Very interesting. Is a 3-flute cutter therefore a good all-rounder, or do you still use 2 and 4-flute cutters for specific purposes? Please excuse my beginner questions and feel free to point me to a thread if one already exists on the topic.
|Thread: Sieg SX3 Z axis adjustment|
Andy: I am having the 'clunking' problem with my SX3. Would you say this is due to the gib too tight or too loose?
|Thread: Sieg SX3 and Machine-DRO 3-Axis Kit|
I am still having issues with my Sieg SX3 Z-axis in spite of experimenting with the adjustment of the tapered gib. When moving the head with the handwheel, there is a mechanical judder that is shown on the following YouTube video:
The judder is worse when lowering the head, and only occurs when moving the handwheel slowly. As shown on the DRO, each 'judder' is about 0.05mm in travel.
Is this normal?
Edited By Mike Donnerstag on 07/01/2022 18:56:53
|Thread: Head or quill feed when slotting|
John: Apologies - I didn't explain myself well. According to the 'Warco head shake' post, Old Mart posted the following:
"I remember plunging a 1/4" slot drill about 1/4" deep and getting a hole 0.015" oversize. Changing the cutter resulted in a hole only 0.001" oversize, yet there didn't seem to be much difference in the sharpness."
From this, I assumed that it must be the cutter geometry that is different between the two 2-flute cutters. I watched JasonB's Youtube video that showed a trouble-free plunge using the z-axis, again surmising that it was the quality of my cutters that may be at fault.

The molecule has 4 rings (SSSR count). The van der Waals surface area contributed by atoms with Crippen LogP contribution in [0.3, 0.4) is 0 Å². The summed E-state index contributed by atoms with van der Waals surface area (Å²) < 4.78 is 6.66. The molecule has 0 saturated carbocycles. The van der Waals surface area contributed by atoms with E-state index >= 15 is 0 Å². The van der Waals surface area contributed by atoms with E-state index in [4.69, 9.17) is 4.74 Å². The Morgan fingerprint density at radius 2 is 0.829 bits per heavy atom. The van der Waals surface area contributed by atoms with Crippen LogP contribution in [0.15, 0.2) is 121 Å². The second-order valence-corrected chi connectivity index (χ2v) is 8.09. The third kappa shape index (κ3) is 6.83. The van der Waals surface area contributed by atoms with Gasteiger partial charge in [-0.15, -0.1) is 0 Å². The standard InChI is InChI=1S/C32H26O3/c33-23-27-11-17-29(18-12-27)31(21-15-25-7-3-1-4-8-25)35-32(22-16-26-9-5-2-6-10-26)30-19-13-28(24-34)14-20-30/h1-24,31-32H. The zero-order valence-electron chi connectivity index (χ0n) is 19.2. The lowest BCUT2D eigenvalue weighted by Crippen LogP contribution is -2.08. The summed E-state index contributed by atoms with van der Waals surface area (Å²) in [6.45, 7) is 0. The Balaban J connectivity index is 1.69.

Also, I should have changed the word 'lower' to 'move' as this obviously only applies to the Z-axis and not the X-axis.
By 'fully enclosed' I mean that the slot starts and ends within the metal. The cut was blind (not through) and about 5mm deep overall. I took this to depth in 0.5mm passes.
In a previous post, JasonB explains that ArcEuro recommend using the quill feed for plunging, rather than the Z-axis. Having tried both, at least using the poor quality bit I have, it was evident that the quill feed was more controllable.
JasonB: Many thanks for your advice. That's exactly what I should have done. Can you also mill the slot using the 3-flute cutter, or would you switch to the 2-flute?